The Revolutionary War in the Hackensack Valley: The Jersey Dutch and the Neutral Ground, 1775-1783

The Revolutionary War in the Hackensack Valley: The Jersey Dutch and the Neutral Ground, 1775-1783

The Revolutionary War in the Hackensack Valley: The Jersey Dutch and the Neutral Ground, 1775-1783

The Revolutionary War in the Hackensack Valley: The Jersey Dutch and the Neutral Ground, 1775-1783

Excerpt

Overshadowed on two sides by her great and historically minded neighbors, New Jersey, though aptly called the cockpit of the Revolution, has seemed to Jerseymen to have had little notice of its place in that dramatic war, and what notice it has had has centered largely upon the Battle of Trenton and the short campaign that preceded and followed it, with perhaps some further notice of the Battle of Monmouth. The student of the war will know the names of John Witherspoon, Elias Boudinot and the Rev. James Caldwell, and the role that the men of middle Jersey played in the war, and perhaps something of the Jersey Quakers of the country to the south.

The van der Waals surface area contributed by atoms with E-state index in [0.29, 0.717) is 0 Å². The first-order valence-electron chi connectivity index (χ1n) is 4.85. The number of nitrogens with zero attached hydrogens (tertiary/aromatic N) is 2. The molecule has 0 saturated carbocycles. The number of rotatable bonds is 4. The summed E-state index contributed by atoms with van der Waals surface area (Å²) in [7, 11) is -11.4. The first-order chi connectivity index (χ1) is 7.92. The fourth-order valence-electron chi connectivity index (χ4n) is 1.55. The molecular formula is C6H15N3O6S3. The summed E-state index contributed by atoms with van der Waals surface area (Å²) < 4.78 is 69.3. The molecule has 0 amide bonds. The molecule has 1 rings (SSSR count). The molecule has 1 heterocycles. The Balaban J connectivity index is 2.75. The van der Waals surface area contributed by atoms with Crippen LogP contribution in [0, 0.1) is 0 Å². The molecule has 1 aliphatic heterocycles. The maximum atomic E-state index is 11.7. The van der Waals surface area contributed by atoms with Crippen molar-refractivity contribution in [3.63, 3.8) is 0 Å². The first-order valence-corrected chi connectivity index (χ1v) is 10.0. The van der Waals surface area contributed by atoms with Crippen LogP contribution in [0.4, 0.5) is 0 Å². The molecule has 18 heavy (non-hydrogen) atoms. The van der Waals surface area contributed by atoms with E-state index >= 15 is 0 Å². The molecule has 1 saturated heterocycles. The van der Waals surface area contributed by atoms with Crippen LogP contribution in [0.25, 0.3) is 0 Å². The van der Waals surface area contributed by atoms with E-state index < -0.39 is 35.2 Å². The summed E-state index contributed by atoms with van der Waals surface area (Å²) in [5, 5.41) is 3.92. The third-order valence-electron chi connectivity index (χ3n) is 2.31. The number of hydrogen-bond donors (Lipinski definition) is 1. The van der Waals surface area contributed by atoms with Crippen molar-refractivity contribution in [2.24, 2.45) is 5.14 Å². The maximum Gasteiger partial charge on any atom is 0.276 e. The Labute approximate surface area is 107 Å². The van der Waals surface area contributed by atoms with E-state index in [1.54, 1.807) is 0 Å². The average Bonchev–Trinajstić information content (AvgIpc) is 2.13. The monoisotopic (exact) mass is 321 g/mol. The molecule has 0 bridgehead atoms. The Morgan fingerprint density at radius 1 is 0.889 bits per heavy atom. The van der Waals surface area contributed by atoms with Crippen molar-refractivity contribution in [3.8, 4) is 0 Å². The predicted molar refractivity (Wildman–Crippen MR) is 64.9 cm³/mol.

New Jersey north of Newark also had a dramatic part in the Revolution.

Its people were Jersey Dutch, cut off in many ways from their English countrymen in the rest of the colony. These men, only recently come to full estate in British colonial politics and more comfortable talking plain Dutch than the language of the royal capital at Perth Amboy, spent the months before Lexington, like their English neighbors, in quarreling among themselves over the Intolerable Acts and the other issues of the day, never, we may be sure, realizing that it was to be the Jersey Dutch farmer, not the New Englander or the Virginia planter, who would find himself surrounded by contending armies when war came.

The British moved the theater of war from New England to New York in the summer of 1776. Thereafter Bergen County Dutchmen lived in the dread neutral ground, forced, as few other colonists were ever . . .

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